1/ The Supreme Court blocked the citizenship question from being added to the 2020 census. The court found that while the Department of Commerce had a right to reinstate the question, the administration provided a "contrived" justification for doing so. The Trump administration claimed the citizenship question was necessary to better comply with federal voting rights law, while critics argued it is an attempt to intimidate immigrant households. The Department of Commerce will now have to justify the addition of the question, which raises the question of whether the Trump administration will have enough time or the ability to add it before the forms have to be printed. The administration previously told the court that the questionnaire needed to be printed by the end of June. The Census Bureau found the question would reduce the response rate –especially in immigrant communities – and result in an estimated 6.5 million people not being counted. (CNN / NBC News / New York Times / NPR / Washington Post)

2/ The Supreme Court ruled that federal courts cannot block partisan gerrymandering in a 5-4 decision that fell along partisan lines. Chief Justice John Roberts rejected two constitutional challenges to partisan district mapmaking – one brought by Democrats in North Carolina and another by Republicans in Maryland – writing that "partisan gerrymandering claims present political questions beyond the reach of the federal courts." Districts are drawn nationwide every 10 years, and the next redistricting is scheduled to take place following the 2020 census, which also triggers reapportionment of U.S. House seats among states. Because of the 2010 midterm elections, the Republican party controls most statehouses across the country and, by extension, jurisdiction over the redistricting process. Dissenting Justice Elena Kagan called the decision "tragically wrong." (Washington Post / New York Times / NBC News / Politico / NPR / CNN / Bloomberg / USA Today / CNBC / Associated Press / The Guardian / Wall Street Journal)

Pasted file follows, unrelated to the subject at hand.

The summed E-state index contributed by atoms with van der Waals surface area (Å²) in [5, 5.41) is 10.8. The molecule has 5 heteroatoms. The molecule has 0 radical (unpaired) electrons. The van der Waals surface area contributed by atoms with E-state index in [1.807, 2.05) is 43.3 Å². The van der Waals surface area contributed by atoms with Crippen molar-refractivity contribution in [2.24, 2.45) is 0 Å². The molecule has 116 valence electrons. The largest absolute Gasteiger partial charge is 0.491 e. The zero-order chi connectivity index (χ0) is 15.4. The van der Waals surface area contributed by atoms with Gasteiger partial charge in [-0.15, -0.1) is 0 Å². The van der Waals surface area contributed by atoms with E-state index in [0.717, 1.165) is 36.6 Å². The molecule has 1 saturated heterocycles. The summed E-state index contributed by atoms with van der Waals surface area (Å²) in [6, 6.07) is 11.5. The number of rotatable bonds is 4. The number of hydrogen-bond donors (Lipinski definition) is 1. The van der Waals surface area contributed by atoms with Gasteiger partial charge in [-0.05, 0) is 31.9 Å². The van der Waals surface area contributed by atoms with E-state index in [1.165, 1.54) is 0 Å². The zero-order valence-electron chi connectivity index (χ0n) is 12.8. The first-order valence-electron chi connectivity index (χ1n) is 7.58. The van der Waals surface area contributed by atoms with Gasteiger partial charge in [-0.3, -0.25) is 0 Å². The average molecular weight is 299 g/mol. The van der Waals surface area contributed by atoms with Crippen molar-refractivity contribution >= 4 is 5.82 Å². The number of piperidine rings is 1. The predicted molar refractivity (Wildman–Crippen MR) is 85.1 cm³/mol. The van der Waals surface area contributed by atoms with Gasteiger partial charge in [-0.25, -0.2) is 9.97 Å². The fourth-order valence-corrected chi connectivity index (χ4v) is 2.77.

3/ Trump marked his arrival in Japan for the G20 Summit by lashing out at U.S. allies. He complained that if the U.S. were attacked, Japan would simply "watch it on a Sony television" instead of coming to America's defense. He called Germany a security freeloader, and complained about India's new tariffs on U.S. goods. Trump is scheduled to meet with the leaders of all three countries on Friday. Trump did not, however, have anything negative to say about the fourth world leader on his meeting schedule for Friday: Putin. (New York Times)

  • Trump demanded that India withdraw its latest tariff hike on 28 U.S. products. India imposed tariffs in response to Trump's decision to remove key trade privileges for New Delhi. Trump called the tariffs "unacceptable," and tweeted that he's looking forward to "to speaking with Prime Minister Modi about the fact that India, for years having put very high tariffs against the United States, just recently increased the tariffs even further." Trump is expected to meet with Modi at this week's G20 Summit in Japan. (CNBC)